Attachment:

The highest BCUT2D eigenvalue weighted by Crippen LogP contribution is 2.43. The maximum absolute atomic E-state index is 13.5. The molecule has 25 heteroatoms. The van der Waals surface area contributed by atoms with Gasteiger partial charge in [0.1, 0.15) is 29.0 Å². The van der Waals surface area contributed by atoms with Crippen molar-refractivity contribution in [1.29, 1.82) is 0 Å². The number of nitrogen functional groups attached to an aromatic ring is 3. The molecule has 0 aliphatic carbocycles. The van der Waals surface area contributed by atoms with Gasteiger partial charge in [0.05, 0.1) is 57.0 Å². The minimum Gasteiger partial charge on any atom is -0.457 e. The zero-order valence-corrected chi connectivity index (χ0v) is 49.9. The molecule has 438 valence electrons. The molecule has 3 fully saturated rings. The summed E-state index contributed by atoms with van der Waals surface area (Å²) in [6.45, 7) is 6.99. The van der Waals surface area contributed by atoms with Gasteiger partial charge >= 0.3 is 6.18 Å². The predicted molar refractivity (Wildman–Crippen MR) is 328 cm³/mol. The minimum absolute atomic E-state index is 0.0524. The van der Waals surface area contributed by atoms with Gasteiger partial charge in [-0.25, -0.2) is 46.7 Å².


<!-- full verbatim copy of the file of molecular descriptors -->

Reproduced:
The highest BCUT2D eigenvalue weighted by Crippen LogP contribution is 2.43. The maximum absolute atomic E-state index is 13.5. The molecule has 25 heteroatoms. The van der Waals surface area contributed by atoms with Gasteiger partial charge in [0.1, 0.15) is 29.0 Å². The van der Waals surface area contributed by atoms with Crippen molar-refractivity contribution in [1.29, 1.82) is 0 Å². The number of nitrogen functional groups attached to an aromatic ring is 3. The molecule has 0 aliphatic carbocycles. The van der Waals surface area contributed by atoms with Gasteiger partial charge in [0.05, 0.1) is 57.0 Å². The minimum Gasteiger partial charge on any atom is -0.457 e. The zero-order valence-corrected chi connectivity index (χ0v) is 49.9. The molecule has 438 valence electrons. The molecule has 3 fully saturated rings. The summed E-state index contributed by atoms with van der Waals surface area (Å²) in [6.45, 7) is 6.99. The van der Waals surface area contributed by atoms with Gasteiger partial charge >= 0.3 is 6.18 Å². The predicted molar refractivity (Wildman–Crippen MR) is 328 cm³/mol. The minimum absolute atomic E-state index is 0.0524. The van der Waals surface area contributed by atoms with Gasteiger partial charge in [-0.25, -0.2) is 46.7 Å².